“The important thing to point out in our production she is female. There have been a couple of productions of the play with women playing the lead where they’ve kept the male pronoun but we’ve changed all the pronouns to female.
“Again, it’s that thing about a lot of what the play is about with Ophelia, and with Hamlet, they are trying to articulate themselves, trying to find the words and they are being told don’t grieve in this way. You have to grieve in a certain way, you have to stay quiet and be a Princess and don’t speak.
“Women in the patriarchal society in which we exist so Laertes can arrive back in a rage because his mother has been killed, and the King says you are absolutely right, you can take revenge. When Hamlet is in rage it is you can’t behave like this because it is very unladylike.”
The other age-old debate is how and where to stage Shakespeare and as one prominent Northern director pointed out unless you set in space – god forbid – then everything has already been done. Leach and her creative team have looked to Sarah Lund and her big jumpers for inspiration.
“It is set in contemporary Denmark, so we have very much looked to Scandinavia for references in terms of costume and in Shakespeare’s plays the elements are always a massive part of the world. It feels like Hamlet is set in the depths of winter on a cliff overlooking the sea.
“I’ve been to quite a few Scandinavian countries in my time so that sense of the winds battering cliffs so it has a bit of a Scandi Noir feel to it.”
Leach has worked very closely with the ensemble since it came together, and like the audiences has seen them become a close-knit team delivering fun and pathos in their riotous version of A Christmas Carol.
“They have become like a real family and of course families have their ups and down, they don’t get on all the time. Having said that they have got on brilliantly as they did 72 performances of a Christmas show together which is a lot of time spent in each other’s company. I think you can really see it in the work they are creating onstage as there is a trust they have for each other and the care they have.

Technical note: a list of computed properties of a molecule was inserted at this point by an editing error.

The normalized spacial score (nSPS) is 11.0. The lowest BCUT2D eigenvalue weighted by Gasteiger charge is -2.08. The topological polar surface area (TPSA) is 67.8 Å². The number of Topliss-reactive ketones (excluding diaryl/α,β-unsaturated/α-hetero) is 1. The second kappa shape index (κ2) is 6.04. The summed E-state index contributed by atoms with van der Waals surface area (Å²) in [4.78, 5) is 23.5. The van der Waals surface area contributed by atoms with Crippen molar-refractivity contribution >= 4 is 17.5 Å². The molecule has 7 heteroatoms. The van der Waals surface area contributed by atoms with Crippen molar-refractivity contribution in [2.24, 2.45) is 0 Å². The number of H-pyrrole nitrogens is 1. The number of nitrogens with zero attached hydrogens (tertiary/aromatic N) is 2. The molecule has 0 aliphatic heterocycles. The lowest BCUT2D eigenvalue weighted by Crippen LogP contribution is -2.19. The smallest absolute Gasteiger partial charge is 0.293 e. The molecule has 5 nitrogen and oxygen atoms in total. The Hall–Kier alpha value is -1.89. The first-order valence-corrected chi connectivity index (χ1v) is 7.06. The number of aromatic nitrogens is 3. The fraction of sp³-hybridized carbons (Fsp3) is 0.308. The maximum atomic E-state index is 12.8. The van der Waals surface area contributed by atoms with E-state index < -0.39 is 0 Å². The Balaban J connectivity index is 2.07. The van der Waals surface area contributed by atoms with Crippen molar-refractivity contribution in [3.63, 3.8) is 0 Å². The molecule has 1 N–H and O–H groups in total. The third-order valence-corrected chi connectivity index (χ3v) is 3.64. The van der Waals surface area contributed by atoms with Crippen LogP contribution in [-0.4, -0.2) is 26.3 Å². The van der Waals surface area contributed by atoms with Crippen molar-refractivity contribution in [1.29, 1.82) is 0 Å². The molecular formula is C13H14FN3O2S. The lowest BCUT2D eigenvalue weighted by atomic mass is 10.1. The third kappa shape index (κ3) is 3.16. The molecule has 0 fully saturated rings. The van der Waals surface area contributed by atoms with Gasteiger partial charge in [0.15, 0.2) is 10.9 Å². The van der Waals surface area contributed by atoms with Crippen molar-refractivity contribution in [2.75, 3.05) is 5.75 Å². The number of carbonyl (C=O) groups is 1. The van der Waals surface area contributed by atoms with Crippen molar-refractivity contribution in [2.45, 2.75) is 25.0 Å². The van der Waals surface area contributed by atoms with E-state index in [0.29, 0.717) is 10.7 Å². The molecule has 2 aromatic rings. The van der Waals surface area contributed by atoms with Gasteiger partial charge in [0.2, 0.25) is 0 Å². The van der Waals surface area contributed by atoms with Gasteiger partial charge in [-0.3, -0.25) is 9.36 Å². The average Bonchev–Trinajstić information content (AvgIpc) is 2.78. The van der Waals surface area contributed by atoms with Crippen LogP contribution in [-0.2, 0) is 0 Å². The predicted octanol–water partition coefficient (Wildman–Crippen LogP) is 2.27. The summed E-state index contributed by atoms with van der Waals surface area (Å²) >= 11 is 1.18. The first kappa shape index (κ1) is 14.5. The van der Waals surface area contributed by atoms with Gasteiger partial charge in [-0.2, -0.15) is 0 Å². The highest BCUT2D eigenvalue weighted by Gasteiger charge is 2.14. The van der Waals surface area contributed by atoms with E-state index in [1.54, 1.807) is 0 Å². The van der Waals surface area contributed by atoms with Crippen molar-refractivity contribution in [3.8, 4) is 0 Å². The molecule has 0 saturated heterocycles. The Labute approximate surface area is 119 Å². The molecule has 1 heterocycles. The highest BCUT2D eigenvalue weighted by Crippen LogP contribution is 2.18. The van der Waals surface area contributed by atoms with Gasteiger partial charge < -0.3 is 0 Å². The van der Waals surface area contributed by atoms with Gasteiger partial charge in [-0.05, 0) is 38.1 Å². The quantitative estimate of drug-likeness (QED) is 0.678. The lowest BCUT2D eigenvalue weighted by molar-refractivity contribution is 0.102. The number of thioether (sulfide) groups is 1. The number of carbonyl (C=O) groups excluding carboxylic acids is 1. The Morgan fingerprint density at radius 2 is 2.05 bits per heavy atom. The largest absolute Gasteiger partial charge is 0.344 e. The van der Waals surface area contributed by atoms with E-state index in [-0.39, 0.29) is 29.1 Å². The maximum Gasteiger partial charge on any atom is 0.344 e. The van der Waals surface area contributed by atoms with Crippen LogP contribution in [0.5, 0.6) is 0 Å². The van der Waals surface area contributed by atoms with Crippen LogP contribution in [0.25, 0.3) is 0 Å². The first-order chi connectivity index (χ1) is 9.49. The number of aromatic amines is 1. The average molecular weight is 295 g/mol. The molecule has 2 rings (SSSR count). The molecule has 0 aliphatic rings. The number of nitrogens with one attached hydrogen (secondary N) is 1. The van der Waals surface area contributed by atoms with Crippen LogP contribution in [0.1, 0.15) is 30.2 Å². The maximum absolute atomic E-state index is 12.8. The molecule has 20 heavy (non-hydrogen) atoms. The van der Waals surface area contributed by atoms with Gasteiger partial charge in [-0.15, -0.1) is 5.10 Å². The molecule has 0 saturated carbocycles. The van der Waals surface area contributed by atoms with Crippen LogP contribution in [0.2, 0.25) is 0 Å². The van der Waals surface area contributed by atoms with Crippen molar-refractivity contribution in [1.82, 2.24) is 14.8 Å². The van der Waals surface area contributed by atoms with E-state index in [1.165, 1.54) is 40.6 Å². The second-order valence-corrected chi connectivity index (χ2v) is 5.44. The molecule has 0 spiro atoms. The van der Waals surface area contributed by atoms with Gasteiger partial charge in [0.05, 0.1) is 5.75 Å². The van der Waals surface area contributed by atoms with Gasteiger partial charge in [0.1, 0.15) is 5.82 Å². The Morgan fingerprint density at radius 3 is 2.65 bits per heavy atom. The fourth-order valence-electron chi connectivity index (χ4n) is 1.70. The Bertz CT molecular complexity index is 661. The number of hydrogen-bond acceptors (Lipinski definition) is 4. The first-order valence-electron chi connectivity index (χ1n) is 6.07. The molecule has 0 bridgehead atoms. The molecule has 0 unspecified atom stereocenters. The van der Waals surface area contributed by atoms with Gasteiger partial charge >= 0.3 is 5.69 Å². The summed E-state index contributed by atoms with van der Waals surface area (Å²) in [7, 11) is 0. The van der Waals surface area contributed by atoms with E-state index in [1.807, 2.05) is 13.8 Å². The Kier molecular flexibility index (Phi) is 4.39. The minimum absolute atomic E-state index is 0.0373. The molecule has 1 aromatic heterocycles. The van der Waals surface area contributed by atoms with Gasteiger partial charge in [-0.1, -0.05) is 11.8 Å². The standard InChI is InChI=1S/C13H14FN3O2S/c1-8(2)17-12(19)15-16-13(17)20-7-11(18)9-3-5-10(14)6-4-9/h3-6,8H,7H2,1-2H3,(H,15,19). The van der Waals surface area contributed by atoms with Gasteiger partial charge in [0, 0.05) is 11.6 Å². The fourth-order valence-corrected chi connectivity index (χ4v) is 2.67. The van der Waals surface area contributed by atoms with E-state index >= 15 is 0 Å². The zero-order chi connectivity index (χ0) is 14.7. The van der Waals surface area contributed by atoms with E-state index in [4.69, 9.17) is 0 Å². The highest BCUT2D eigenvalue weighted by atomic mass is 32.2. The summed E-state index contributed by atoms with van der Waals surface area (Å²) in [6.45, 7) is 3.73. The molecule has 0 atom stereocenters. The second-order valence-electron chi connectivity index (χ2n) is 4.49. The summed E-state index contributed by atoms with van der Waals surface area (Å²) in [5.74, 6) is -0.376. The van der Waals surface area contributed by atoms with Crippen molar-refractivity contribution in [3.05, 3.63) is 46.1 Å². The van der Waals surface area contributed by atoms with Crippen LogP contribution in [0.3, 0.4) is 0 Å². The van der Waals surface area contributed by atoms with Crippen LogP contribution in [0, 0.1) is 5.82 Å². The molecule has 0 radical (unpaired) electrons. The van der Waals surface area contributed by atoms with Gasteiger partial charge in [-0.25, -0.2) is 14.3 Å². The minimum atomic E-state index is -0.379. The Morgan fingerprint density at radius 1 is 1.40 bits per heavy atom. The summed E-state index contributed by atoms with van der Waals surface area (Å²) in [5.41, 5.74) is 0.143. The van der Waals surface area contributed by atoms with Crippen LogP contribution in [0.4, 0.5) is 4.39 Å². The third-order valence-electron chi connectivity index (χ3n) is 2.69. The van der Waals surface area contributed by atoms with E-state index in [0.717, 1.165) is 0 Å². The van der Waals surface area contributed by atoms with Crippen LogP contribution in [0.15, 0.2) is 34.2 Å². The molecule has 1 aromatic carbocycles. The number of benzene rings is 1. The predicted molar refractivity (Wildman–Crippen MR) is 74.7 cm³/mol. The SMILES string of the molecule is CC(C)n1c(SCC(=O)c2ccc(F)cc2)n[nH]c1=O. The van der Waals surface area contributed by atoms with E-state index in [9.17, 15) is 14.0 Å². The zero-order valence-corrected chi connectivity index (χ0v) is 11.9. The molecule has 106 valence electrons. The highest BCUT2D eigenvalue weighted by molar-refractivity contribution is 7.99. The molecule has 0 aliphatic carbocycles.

“They know each other really well so coming into a text like Hamlet, which is full of some of the biggest scenes in terms of actually contemplating life and death itself, to see them support each other is on a different level. That’s one of the really powerful part of the ensemble.”
For most directors the rehearsal room is a revolving door as a company comes in, does their thing and leave before another group of actors appear. Working with an ensemble for a year is a gift for Leach who has a knack for getting the best out of her performers, and there is also logistical benefit too.
“In a practical way it saves time as you don’t have to build up a trust with everybody. If the Shakespeare had been the first thing then it might been a bit more scary, but this is the third piece we have done with them, so there is a real sense that we are a team where there is trust that goes either way.
“It’s like if you teach pupils they have their own learning style, and actors have their own ways of tackling things, so I know those thing and I can play to their strengths and troubleshoot things. There is a bravery that comes with the ensemble because we all have each other’s backs.”
Hamlet is at Leeds Playhouse from March 1st to March 30th. To book 0113 2137700 or www.leedsplayhouse.org.uk